Understanding How Data Should Drive Energy Upgrades
Part 1 of a 3-part article on how facility managers should use numbers to plan energy measures and to prove they worked
It’s important for facility managers to understand the importance of data before, during, and after energy efficiency projects. Data can be your friend. Data — which as we’ll see, comes from such sources as utility bills, meters, submeters, and data loggers — guides energy audits (also called energy assessments) that lead to the creation of energy conservation measures (ECMs) that in turn will serve the building’s interests. Those audits also provide reliable estimates of energy savings and return on investment (ROI) — an important benefit, since measurement and verification (M&V) are essential with energy upgrades.
There are plenty of ways to get useful data for an energy project. Energy professionals (professional engineers and certified energy managers) divide data into two categories: primary (data you collect) and secondary (already in existence).
Let’s start with the latter. Energy audits start with a detailed understanding of a building’s monthly utility bills (electricity, natural gas, water/sewer, and other fuels such as district chilled water or steam). Each utility bill provides useful information about each meter reading and, most importantly, how the customer is billed based on the design of each utility rate (tariff). Average cost per utility unit, while useful, only tells part of the picture.
Most utility companies can produce a 12-24-36 month summary of monthly consumption and costs that provide the energy auditor with insight into how the building performs seasonally. This data is the basis of developing an energy balance for each building. Many utilities with advanced metering can also provide you with interval data or consumption every 15 to 30 minutes showing the rate of consumption (i.e., demand) and the level of consumption 24/7.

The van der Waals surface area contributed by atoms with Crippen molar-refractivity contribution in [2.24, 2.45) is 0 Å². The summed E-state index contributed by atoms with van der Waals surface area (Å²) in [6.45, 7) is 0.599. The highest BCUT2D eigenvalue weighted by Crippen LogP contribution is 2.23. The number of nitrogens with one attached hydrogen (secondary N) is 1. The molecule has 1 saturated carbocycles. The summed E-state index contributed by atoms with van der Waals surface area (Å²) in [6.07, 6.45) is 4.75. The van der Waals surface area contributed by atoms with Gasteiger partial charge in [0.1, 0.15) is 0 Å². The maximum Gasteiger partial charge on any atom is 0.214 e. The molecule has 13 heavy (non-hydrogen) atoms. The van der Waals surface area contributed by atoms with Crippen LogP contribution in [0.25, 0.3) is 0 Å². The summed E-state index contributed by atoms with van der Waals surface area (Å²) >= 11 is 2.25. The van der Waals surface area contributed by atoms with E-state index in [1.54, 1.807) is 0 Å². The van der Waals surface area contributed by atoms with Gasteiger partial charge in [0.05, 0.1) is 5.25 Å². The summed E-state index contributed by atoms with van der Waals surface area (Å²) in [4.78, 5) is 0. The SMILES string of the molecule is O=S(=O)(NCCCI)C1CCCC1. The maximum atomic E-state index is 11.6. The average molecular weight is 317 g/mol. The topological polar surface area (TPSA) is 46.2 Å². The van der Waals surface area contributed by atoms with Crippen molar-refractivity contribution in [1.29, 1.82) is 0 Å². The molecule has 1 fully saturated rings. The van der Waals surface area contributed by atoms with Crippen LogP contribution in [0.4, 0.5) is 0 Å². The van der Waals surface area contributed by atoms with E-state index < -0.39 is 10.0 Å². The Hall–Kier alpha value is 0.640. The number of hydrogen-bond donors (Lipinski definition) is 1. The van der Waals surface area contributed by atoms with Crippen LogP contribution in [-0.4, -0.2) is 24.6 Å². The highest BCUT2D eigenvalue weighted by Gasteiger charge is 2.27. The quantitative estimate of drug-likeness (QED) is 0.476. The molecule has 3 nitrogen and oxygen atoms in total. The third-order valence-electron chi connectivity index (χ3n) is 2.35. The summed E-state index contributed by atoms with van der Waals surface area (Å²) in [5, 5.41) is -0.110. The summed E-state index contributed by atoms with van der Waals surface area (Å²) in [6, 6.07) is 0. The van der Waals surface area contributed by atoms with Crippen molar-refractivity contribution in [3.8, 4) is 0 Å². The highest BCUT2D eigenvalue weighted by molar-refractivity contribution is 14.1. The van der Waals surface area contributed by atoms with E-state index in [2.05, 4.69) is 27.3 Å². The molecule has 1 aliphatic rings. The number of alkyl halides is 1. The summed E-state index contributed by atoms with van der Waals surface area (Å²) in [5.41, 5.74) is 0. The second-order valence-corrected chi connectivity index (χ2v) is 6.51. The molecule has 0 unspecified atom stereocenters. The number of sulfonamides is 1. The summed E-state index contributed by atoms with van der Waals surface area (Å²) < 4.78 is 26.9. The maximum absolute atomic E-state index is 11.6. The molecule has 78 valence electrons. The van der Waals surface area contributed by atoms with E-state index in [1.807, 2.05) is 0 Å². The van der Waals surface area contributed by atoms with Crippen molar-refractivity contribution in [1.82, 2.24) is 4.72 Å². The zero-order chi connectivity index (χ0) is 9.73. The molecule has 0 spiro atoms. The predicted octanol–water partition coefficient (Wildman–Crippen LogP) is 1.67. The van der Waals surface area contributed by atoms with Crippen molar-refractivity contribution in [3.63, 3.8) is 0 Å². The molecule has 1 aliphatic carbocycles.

Additional secondary utility data may be available for electrical, energy (BTU), natural gas, and water submetering of tenants or building systems. Some buildings will have a separate utility service or submeter for the central plant to enable the facility staff to provide monthly utility cost allocation based on something other than tenant square footage. This level of data provides a better understanding of who is using energy, where, and when.
Most buildings have electrical submeters and some have submetering for natural gas or water. The combination of building-owned and utility-owned meters and submeters and tenant submetering provides the energy engineer with insight into utility consumption and thereby the data with which to create an accurate energy balance spreadsheet and pie chart.
Some energy management systems and building automation systems also have programmable data logging functions, often called trends in EMS/BAS speak.
Using Utility Databases Carefully in Efficiency Upgrades
When energy efficiency upgrades are being evaluated, care needs to be exercised in relying on utility databases intended for benchmarking energy use such as Energy Star Portfolio Manager.
Benchmarking energy use in MMBTU per square foot of building space is becoming more common as a voluntary or mandatory annual report.
Some utility data-based services maintain the real or raw data but report normalized data. Normalized energy consumption data may be adjusted based on heating degree days, cooling degree days, meter reading date, occupancy, production, or other factors.
Month after month and year after year, data need to be reported accurately or at least provide some indication of whether the data is real or normalized. Many utility data bases fail to flag data that is obviously in error or is based on an estimate of missing data. Another factor is that utility bills themselves can be based on actual meter reading or estimated readings. Some utility meters are only read every other month to reduce the utility’s meter reading expense, and some only provide an actual meter reading every six or 12 months. Facility managers should be aware of these variables and require any energy professionals they hire to properly report data. — Richard G. Lubinski